Cars went along the main road. Afternoon sun. Leaving the house, Dave said: ‘Fuckin landlords.’
‘How d’ya mean?’
We were walking down the steps, towards my car. He went on: ‘Just because you’re payin them rent doesn’t mean they can look down on ya, d’you know what I mean?
‘Why was he a bit…?’
‘Ah you know, just the way…here, do you see that place there, number two?’
I looked over, saw a white door. Painted carnation across the paned glass. Ground floor flat. Looked dark and danky, musty maybe, got an image of a floor with unopened post and a murky mirror with an old dusty coat stand.
‘With the white door?’ I asked.
‘Yeah, and the dirty paint beside it.’
‘Yeah. Looks empty.’
‘Your man from in there hung himself about six months ago.’
Dave put his eyes apoplectic – hands around the imaginary cord at his neck.
I said: ‘Serious?’
‘Yeah, with a dog chain.’
A dog chain?’
‘Yeah, d’you know them chains they have for walkin dogs, they kind of go around the dog’s neck like…’
He thought, said: ‘Well, he didn’t really hang himself, he sort of used a railing above the door into the boiler and wrapped the dogchain around his neck and…’ Dave closed his eyes here and imitated someone slowly going to sleep, then continued with: “He let his weight put a pull on the chain until he went unconscious.’
A cop car rolled by, slowed, looked, kept going. I said: ‘Was he alright, was he fucked up in the head like to go doin that?’
‘Ah he was bad with drugs and had all sorts of problems. Living on his own in there he was. Very depressed like, never went out much or nathin towards the end, we hardly ever saw him. Always thinkin and thinkin and thinkin. He had a missus with four kids over the road. Not sure if he ever saw them much. He was six days in there before anyone found him.’
‘Who found him?’
‘The landlord. Lookin for the rent he was. The fuckin prick, the dirty fuckin bastard. He rang the man’s missus and told her to come and get all the stuff out. She was about two weeks trying to do it, between the funeral and the kids and all…’
Dave lit a smoke. Two women wheeled by with prams. Dave let them go on, then said: ‘The ex girlfriend had to get the dead fella’s brother to help her move all the stuff with his car, and it was fierce sad man, you know, I went down to the flat when they found him and you should’ve seen his eyes…bulgin out of his head….but do you know what the strange thing was?’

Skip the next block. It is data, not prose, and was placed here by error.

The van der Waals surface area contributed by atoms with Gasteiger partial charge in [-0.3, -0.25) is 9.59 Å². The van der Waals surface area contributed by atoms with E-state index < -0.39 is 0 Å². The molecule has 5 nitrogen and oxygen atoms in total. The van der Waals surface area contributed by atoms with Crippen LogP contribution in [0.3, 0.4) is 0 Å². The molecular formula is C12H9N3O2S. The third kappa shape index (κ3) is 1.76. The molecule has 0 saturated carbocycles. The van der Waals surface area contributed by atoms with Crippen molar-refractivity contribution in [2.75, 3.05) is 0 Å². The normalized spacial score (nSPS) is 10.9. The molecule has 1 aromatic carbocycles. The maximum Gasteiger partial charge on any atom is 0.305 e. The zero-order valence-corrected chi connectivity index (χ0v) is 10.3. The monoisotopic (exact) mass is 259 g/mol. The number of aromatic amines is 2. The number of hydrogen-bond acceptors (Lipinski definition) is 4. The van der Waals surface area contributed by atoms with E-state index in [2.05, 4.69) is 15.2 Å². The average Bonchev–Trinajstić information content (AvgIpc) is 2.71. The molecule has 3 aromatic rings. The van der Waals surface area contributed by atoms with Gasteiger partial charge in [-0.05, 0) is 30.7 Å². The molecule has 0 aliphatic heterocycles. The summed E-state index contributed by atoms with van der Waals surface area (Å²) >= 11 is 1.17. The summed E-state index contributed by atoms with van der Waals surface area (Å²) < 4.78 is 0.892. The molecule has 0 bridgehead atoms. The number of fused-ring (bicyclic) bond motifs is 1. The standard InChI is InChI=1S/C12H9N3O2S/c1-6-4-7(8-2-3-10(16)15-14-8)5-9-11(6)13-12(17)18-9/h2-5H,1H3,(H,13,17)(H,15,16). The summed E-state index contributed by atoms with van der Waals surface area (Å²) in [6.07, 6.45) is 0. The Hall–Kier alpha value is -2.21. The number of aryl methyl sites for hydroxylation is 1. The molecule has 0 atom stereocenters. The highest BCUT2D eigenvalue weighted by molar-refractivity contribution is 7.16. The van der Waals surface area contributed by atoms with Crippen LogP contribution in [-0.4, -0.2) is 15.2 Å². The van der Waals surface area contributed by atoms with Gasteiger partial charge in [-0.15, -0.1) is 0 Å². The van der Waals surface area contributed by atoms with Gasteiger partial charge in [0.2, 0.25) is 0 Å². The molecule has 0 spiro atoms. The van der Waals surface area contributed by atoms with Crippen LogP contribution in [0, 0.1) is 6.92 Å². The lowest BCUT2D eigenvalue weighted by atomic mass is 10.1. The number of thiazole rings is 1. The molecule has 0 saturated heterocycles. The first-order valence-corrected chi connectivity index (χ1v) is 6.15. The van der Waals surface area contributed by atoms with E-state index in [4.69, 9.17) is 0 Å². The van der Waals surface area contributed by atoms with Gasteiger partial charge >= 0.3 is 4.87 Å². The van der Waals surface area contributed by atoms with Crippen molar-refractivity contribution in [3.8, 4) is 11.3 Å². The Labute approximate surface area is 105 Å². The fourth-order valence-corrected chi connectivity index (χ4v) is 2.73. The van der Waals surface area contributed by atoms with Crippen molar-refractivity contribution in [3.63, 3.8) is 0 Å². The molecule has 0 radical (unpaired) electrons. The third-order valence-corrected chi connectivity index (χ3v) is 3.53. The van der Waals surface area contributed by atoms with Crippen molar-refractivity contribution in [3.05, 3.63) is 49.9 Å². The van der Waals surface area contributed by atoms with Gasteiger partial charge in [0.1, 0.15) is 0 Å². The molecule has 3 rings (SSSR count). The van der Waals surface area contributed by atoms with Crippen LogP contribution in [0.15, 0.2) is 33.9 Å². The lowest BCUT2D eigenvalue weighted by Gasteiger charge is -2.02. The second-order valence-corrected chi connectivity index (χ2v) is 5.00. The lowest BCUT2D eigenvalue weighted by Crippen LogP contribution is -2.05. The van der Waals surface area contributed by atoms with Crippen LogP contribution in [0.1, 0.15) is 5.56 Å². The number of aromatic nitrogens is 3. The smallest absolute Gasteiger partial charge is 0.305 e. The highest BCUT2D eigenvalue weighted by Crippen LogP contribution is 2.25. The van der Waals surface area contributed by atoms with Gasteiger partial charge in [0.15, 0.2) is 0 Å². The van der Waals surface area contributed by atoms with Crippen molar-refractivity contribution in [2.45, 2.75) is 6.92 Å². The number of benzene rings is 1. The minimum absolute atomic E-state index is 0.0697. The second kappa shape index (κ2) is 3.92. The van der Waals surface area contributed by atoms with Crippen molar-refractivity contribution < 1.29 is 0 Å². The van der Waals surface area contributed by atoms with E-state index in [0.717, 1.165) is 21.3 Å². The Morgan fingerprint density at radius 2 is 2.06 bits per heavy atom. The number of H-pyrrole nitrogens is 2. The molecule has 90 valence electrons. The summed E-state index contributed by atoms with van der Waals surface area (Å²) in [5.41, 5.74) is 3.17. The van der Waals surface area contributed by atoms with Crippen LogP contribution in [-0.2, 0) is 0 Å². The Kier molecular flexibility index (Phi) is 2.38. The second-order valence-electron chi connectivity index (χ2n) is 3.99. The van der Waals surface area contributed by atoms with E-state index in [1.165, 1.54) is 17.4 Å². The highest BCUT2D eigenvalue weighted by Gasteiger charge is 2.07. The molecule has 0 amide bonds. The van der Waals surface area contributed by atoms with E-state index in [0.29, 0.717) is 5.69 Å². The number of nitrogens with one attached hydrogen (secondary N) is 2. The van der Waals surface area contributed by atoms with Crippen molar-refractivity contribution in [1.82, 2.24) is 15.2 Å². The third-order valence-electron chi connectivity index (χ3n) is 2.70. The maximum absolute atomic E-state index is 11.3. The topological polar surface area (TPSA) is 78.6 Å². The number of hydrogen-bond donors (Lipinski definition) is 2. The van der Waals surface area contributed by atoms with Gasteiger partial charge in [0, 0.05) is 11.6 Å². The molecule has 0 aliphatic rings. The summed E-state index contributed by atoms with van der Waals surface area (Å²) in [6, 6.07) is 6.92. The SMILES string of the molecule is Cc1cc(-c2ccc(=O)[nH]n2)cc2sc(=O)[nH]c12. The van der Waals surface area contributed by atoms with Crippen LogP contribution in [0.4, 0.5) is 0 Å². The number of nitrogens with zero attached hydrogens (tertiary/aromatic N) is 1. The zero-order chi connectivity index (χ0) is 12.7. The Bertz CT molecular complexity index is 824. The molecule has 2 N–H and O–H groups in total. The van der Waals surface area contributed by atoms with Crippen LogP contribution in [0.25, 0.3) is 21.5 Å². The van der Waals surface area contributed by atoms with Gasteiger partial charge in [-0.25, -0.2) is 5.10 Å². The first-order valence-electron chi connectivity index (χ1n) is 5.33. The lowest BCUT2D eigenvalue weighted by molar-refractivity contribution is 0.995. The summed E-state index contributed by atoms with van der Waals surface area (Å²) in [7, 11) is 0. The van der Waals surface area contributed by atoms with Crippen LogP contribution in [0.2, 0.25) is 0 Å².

‘His heart was still beating?’
‘Did they try to save him?’
‘No, sure he was brain dead.’
‘I know. But I’ll tell you somethin about Landlords now. After the funeral, when it was all said and done, and everyone was tryin to get over it and all…next thing the landlord started ringing the ex girlfriend saying where’s my money, and what about the rent and all that shite….’
‘Did he fuck?’
‘He did. And these were daycent people now, so they got together, and worked out what they owed and scraped it out, and they goes over to the landlord and they paid him all up and he took the money in his hand and he counted it… and d’you know what he says to them?’
‘You’re a hundred short.’ He says.
‘A hundred, how, why?’
‘Thaz what they asked him, how could we be short they says, it’s all paid up there… and do you know what he says?’
‘What about the money for the six days he was in there hanging? Who’s payin the rent for that he goes….’
Novel – El Niño (in Paperback).
El Niño is the exciting debut novel from Mayo man, Mick Donnellan. Slick, stylish and always entertaining, the story is a rollercoaster of drama and tension that hasn’t been seen in Irish fiction for a very long time. Charlie is our protagonist, the pick pocket that steals El Nino’s wallet and then falls in love with her. She’s the wild femme fatale, beautiful; enigmatic and seductive. She rocks Charlie’s world with her smoky wiles and drinking ways and her tough girl ideals. This is Noir at its best. Dark and edgy with crisp fresh dialogue and a plot that engages the reader from the first line and keeps them up all night – right through to it’s powerful finish.